It’s the “other” haymaking tool
|By Mike Rankin|
Let’s face it: When it comes to making hay, the cutter, baler, and forage harvester get most of the glory and attention. But on many operations, there is also the all-important step of raking.
Used improperly or at the wrong time, the hay rake can turn an exceptional quality crop into an average or poor one. Although the merger has replaced the need for a hay rake on some forage operations, raking remains a vital haymaking step on most farms.
Whenever I’m on a farm, I usually look for or ask about the producer’s rake preference. It’s interesting to note the varying opinions about which type of hay rake is the best. For some, the preferred hay rake type is simply a cost and speed decision; for others, there are strong sentiments on performance.
Truthfully, cost, speed, and performance are all legitimate reasons for selecting a hay rake. Each farm presents a situation where the “best rake” answer might be different, and sometimes there may be the need to compromise where different situations are presented on the same farm but only one type of rake is used.
The rake that works best will vary with land topography, the type of forage being harvested, windrow or swath orientation, and the moisture in the forage being raked.
With all of this in mind, let’s take a closer look at the different hay rake options and outline some of their advantages and disadvantages.
Wheel rakes are the most common and popular type of rake in the U.S. Generally, they are also the lowest cost rake type because there is no power take-off (PTO) or hydraulics needed to drive the raking mechanism.
These rakes operate best in dry hay and come in a variety of configurations and sizes: mounted, single frame, twin frame, hydraulic folding option, wheels in front of the frame, wheels behind the frame, and large diameter wheels.
One universal complaint I hear about wheel rakes is that they tend to “rope” the windrow. This can slow the drying rate. In the arid West, where hay is dried to a below optimum moisture and then allowed to rewet with external dew, windrow roping is less of a concern from a drying perspective.
Proper tension on the individual rake wheels is critical when setting up a wheel rake for operation. The crop must be picked up, but, at the same time, tines need to be set so as not to cause excessive wear and incorporate soil into the windrow. In a three-state study comparing rake types, the wheel rake resulted in the greatest ash content postraking compared to other rake types.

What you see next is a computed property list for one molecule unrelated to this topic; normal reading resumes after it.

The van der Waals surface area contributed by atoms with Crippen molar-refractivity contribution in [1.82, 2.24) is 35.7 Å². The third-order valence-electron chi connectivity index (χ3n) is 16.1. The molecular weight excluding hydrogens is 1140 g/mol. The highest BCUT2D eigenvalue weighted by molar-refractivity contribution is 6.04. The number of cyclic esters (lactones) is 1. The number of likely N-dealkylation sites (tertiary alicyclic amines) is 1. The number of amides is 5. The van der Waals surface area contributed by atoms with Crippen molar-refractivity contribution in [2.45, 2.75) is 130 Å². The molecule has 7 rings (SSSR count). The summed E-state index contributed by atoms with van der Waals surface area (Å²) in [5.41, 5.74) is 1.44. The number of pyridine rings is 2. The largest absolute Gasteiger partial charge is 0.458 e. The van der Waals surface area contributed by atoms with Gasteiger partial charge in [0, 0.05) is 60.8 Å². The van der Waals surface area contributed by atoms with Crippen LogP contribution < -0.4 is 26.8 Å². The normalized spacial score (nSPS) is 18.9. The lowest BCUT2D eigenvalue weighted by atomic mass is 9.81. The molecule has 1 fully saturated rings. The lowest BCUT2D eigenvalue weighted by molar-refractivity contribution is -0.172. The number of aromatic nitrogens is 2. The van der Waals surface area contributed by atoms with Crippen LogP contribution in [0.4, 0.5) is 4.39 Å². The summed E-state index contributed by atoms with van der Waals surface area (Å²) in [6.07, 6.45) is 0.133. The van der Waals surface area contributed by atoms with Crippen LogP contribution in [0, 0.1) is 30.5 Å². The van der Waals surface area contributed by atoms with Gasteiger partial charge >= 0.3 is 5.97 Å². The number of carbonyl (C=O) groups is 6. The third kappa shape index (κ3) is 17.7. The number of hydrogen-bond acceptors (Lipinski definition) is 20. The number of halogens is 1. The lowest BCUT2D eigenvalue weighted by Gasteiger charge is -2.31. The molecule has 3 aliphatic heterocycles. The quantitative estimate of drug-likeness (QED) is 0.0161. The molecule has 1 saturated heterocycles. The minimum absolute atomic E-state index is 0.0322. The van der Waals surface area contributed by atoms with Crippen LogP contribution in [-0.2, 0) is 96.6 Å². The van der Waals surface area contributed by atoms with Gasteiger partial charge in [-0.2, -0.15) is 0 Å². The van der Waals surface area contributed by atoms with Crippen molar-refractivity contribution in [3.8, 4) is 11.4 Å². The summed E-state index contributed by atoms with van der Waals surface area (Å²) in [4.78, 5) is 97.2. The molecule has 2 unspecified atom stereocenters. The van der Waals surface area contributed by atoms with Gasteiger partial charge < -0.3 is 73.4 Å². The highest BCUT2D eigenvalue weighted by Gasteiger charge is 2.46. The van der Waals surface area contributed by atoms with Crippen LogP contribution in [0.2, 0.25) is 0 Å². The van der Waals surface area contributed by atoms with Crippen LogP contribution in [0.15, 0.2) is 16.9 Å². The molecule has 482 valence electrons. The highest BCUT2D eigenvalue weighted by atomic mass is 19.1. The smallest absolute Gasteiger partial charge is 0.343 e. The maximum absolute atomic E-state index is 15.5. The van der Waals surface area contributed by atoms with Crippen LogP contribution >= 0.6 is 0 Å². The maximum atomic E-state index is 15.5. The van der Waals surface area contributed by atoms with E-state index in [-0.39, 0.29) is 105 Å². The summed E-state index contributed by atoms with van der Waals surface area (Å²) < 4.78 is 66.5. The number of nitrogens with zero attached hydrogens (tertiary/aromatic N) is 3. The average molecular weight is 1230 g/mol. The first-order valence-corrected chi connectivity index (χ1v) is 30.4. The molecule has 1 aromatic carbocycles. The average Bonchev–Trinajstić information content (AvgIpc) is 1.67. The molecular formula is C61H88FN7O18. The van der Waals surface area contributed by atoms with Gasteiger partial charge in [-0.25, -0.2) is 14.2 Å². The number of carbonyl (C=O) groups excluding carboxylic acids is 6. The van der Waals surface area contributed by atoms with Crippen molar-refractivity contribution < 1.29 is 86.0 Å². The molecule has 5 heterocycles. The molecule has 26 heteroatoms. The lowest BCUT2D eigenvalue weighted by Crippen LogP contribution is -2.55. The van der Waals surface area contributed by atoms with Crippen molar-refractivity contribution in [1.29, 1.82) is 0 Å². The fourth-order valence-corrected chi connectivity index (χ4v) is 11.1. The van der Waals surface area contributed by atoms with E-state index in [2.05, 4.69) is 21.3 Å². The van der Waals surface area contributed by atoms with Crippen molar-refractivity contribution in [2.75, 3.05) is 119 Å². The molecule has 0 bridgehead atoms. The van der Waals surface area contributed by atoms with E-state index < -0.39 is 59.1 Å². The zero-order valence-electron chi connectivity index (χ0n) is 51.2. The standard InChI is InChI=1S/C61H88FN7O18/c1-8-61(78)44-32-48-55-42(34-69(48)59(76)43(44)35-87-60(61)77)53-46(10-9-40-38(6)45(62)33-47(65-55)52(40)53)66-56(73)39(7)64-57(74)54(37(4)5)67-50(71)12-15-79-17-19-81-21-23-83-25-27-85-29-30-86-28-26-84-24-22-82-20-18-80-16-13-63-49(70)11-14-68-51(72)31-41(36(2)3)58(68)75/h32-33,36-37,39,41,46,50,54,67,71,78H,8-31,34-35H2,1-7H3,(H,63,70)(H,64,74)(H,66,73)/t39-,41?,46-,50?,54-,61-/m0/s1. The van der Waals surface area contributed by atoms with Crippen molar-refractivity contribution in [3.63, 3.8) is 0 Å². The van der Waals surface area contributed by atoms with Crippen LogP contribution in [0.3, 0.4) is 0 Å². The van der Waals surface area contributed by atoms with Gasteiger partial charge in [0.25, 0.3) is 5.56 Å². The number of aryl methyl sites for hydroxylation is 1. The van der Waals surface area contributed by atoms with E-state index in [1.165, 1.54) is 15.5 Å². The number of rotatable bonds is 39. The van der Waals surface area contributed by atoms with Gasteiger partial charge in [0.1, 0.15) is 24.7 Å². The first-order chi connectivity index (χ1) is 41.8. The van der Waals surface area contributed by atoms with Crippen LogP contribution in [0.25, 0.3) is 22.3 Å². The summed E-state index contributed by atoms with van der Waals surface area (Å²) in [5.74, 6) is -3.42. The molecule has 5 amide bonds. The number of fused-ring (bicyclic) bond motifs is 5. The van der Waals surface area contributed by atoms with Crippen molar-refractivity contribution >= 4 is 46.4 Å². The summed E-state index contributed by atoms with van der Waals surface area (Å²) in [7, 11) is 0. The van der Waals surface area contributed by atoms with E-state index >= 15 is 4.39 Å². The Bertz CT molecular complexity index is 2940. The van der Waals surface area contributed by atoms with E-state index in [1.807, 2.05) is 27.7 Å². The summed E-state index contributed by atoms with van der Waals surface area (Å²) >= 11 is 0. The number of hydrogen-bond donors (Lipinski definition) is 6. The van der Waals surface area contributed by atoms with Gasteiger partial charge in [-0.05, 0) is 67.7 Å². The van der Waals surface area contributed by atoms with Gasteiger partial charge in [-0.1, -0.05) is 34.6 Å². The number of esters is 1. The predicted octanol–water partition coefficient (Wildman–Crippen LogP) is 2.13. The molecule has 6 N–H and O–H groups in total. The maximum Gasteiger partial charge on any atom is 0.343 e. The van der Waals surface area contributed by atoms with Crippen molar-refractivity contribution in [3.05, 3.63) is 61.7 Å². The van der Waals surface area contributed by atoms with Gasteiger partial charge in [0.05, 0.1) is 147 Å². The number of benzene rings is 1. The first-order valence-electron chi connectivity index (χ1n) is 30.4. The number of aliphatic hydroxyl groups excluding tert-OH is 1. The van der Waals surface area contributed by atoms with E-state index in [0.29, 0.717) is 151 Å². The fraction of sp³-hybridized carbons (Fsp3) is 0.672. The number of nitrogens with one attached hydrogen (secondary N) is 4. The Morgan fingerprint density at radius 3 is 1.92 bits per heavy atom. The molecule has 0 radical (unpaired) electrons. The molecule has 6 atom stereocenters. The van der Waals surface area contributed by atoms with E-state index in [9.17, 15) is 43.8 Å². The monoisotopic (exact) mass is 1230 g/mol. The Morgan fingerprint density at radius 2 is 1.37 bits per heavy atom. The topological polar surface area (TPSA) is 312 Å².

Improvements in tine configurations with improved lifting capabilities have recently come onto the market, which has continued to allow for the wheel rake to remain a popular choice for many haymakers.
Parallel-bar rakes, which are sometimes called basket rakes, have been used on farms for many years and still remain popular today. This type of rake has a gentle raking action with a lower chance of soil contamination than the wheel rake.
Where wet hay is being raked for chopping or baleage, the parallel-bar rake is often preferred over a wheel rake.
Most newer models are hydraulically driven so that ground contact isn’t needed as a power source. A parallel-bar rake will cost more than a similarly sized wheel rake.
Parallel-bar rakes are offered in single and twin configurations. Newer designs have larger baskets and more bars (seven versus five) than some of the older models. This allows for more flexibility in making a windrow.
The rotary rake originated in Europe to handle wetter grass forage. It is now a popular choice in the U.S. for windrowing higher-moisture forage. Comparatively speaking, this is generally the most expensive rake type option.
Rotary rakes come in a variety of configurations, ranging from one to six rotors. Users like these rakes because they leave a fluffy windrow, allowing for good air movement and drying.
Rotor settings and ground speed need to be properly synchronized to avoid shattering leaves from the stem. As with the other types of rakes, tines need to be properly set as to not dig into the ground. Depending on the unit’s configuration, it’s possible to make a single or double windrow.
Maintenance and repair costs will typically be higher than with wheel or parallel-bar rakes because of a more extensive drive mechanism.
The right choice
Over the years, all of these rake types have improved in terms of performance. The possible working width of rakes has also grown.
Although newer model rakes are easier than ever to adjust for optimum performance, taking the time and effort to ensure those adjustments are made still largely impacts the final forage quality. Also, the time at which hay is raked is an important decision. For example, raking an already dry alfalfa crop will result in significant leaf loss, regardless of rake type.
Differing opinions will always exist as to the best type of rake to buy. When considering the purchase of a new rake, talk to other producers who are making hay or haylage under similar conditions as you. Also, consider dealer support and knowledge of their products.